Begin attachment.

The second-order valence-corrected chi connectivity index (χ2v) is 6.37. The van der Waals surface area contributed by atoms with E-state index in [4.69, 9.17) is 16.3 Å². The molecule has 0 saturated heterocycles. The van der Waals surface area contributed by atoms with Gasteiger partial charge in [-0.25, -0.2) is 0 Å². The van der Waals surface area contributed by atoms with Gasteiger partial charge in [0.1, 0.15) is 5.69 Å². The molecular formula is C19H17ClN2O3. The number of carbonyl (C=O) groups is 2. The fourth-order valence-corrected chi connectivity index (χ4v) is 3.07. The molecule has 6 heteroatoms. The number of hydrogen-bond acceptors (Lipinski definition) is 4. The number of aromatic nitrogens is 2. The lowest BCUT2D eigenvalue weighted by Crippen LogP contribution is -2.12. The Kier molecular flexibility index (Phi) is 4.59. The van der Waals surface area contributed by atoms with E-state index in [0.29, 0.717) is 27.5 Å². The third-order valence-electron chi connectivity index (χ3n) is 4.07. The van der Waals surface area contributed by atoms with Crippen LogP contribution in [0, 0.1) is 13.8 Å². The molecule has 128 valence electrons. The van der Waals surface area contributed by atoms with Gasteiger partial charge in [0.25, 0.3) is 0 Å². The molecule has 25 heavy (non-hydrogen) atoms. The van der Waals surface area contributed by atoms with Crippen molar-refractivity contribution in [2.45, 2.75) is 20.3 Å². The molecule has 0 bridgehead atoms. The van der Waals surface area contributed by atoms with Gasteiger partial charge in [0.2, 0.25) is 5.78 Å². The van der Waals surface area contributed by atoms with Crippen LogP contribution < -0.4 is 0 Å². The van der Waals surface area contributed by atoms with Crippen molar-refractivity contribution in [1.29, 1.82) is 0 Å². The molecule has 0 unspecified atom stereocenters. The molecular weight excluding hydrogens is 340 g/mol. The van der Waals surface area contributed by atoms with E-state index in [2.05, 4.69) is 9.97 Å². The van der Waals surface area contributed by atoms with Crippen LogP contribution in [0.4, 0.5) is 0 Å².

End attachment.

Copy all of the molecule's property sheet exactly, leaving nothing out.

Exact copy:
The second-order valence-corrected chi connectivity index (χ2v) is 6.37. The van der Waals surface area contributed by atoms with E-state index in [4.69, 9.17) is 16.3 Å². The molecule has 0 saturated heterocycles. The van der Waals surface area contributed by atoms with Gasteiger partial charge in [-0.25, -0.2) is 0 Å². The van der Waals surface area contributed by atoms with Gasteiger partial charge in [0.1, 0.15) is 5.69 Å². The molecular formula is C19H17ClN2O3. The number of carbonyl (C=O) groups is 2. The fourth-order valence-corrected chi connectivity index (χ4v) is 3.07. The molecule has 6 heteroatoms. The number of hydrogen-bond acceptors (Lipinski definition) is 4. The number of aromatic nitrogens is 2. The lowest BCUT2D eigenvalue weighted by Crippen LogP contribution is -2.12. The Kier molecular flexibility index (Phi) is 4.59. The van der Waals surface area contributed by atoms with E-state index in [0.29, 0.717) is 27.5 Å². The third-order valence-electron chi connectivity index (χ3n) is 4.07. The van der Waals surface area contributed by atoms with Crippen LogP contribution in [0, 0.1) is 13.8 Å². The molecule has 128 valence electrons. The van der Waals surface area contributed by atoms with Gasteiger partial charge in [0.25, 0.3) is 0 Å². The molecule has 25 heavy (non-hydrogen) atoms. The van der Waals surface area contributed by atoms with Crippen molar-refractivity contribution in [2.45, 2.75) is 20.3 Å². The molecule has 0 bridgehead atoms. The van der Waals surface area contributed by atoms with Gasteiger partial charge in [0.2, 0.25) is 5.78 Å². The van der Waals surface area contributed by atoms with Crippen LogP contribution < -0.4 is 0 Å². The van der Waals surface area contributed by atoms with Crippen molar-refractivity contribution in [1.29, 1.82) is 0 Å². The molecule has 0 unspecified atom stereocenters. The molecular weight excluding hydrogens is 340 g/mol. The van der Waals surface area contributed by atoms with E-state index in [2.05, 4.69) is 9.97 Å². The van der Waals surface area contributed by atoms with Crippen LogP contribution in [0.4, 0.5) is 0 Å².